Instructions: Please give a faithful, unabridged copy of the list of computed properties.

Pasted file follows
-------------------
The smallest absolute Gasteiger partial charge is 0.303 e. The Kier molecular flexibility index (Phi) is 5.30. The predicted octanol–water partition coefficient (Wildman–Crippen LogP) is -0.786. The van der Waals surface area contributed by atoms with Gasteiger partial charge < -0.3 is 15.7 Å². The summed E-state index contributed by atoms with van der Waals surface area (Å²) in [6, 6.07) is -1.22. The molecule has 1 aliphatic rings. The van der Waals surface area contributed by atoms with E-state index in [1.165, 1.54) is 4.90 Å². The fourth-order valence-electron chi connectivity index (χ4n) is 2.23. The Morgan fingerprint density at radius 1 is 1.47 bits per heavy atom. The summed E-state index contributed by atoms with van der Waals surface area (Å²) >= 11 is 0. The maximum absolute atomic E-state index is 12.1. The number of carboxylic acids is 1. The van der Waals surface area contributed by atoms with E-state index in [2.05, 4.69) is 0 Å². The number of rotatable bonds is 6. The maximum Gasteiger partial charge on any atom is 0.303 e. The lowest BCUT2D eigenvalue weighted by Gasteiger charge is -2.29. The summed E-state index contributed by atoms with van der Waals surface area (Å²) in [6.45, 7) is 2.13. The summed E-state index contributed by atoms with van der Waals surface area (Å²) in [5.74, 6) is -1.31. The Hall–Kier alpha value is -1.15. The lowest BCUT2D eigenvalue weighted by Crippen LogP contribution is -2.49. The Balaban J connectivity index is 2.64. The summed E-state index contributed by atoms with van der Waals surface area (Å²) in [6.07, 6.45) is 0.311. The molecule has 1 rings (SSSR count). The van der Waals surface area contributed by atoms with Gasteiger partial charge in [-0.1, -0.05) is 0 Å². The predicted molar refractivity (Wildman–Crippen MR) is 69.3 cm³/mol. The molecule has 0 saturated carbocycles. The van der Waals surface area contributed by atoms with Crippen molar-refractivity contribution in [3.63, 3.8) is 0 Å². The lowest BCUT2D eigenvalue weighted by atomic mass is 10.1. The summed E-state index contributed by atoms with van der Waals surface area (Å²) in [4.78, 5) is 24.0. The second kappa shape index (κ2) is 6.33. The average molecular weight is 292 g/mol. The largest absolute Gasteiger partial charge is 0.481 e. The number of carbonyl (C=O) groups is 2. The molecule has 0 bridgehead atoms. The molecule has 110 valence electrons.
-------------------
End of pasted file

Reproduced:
The smallest absolute Gasteiger partial charge is 0.303 e. The Kier molecular flexibility index (Phi) is 5.30. The predicted octanol–water partition coefficient (Wildman–Crippen LogP) is -0.786. The van der Waals surface area contributed by atoms with Gasteiger partial charge < -0.3 is 15.7 Å². The summed E-state index contributed by atoms with van der Waals surface area (Å²) in [6, 6.07) is -1.22. The molecule has 1 aliphatic rings. The van der Waals surface area contributed by atoms with E-state index in [1.165, 1.54) is 4.90 Å². The fourth-order valence-electron chi connectivity index (χ4n) is 2.23. The Morgan fingerprint density at radius 1 is 1.47 bits per heavy atom. The summed E-state index contributed by atoms with van der Waals surface area (Å²) >= 11 is 0. The maximum absolute atomic E-state index is 12.1. The number of carboxylic acids is 1. The van der Waals surface area contributed by atoms with E-state index in [2.05, 4.69) is 0 Å². The number of rotatable bonds is 6. The maximum Gasteiger partial charge on any atom is 0.303 e. The lowest BCUT2D eigenvalue weighted by Gasteiger charge is -2.29. The summed E-state index contributed by atoms with van der Waals surface area (Å²) in [6.45, 7) is 2.13. The summed E-state index contributed by atoms with van der Waals surface area (Å²) in [5.74, 6) is -1.31. The Hall–Kier alpha value is -1.15. The lowest BCUT2D eigenvalue weighted by Crippen LogP contribution is -2.49. The Balaban J connectivity index is 2.64. The summed E-state index contributed by atoms with van der Waals surface area (Å²) in [6.07, 6.45) is 0.311. The molecule has 1 rings (SSSR count). The van der Waals surface area contributed by atoms with Gasteiger partial charge in [-0.1, -0.05) is 0 Å². The predicted molar refractivity (Wildman–Crippen MR) is 69.3 cm³/mol. The molecule has 0 saturated carbocycles. The van der Waals surface area contributed by atoms with Crippen molar-refractivity contribution in [3.63, 3.8) is 0 Å². The lowest BCUT2D eigenvalue weighted by atomic mass is 10.1. The summed E-state index contributed by atoms with van der Waals surface area (Å²) in [4.78, 5) is 24.0. The second kappa shape index (κ2) is 6.33. The average molecular weight is 292 g/mol. The largest absolute Gasteiger partial charge is 0.481 e. The number of carbonyl (C=O) groups is 2. The molecule has 0 bridgehead atoms. The molecule has 110 valence electrons.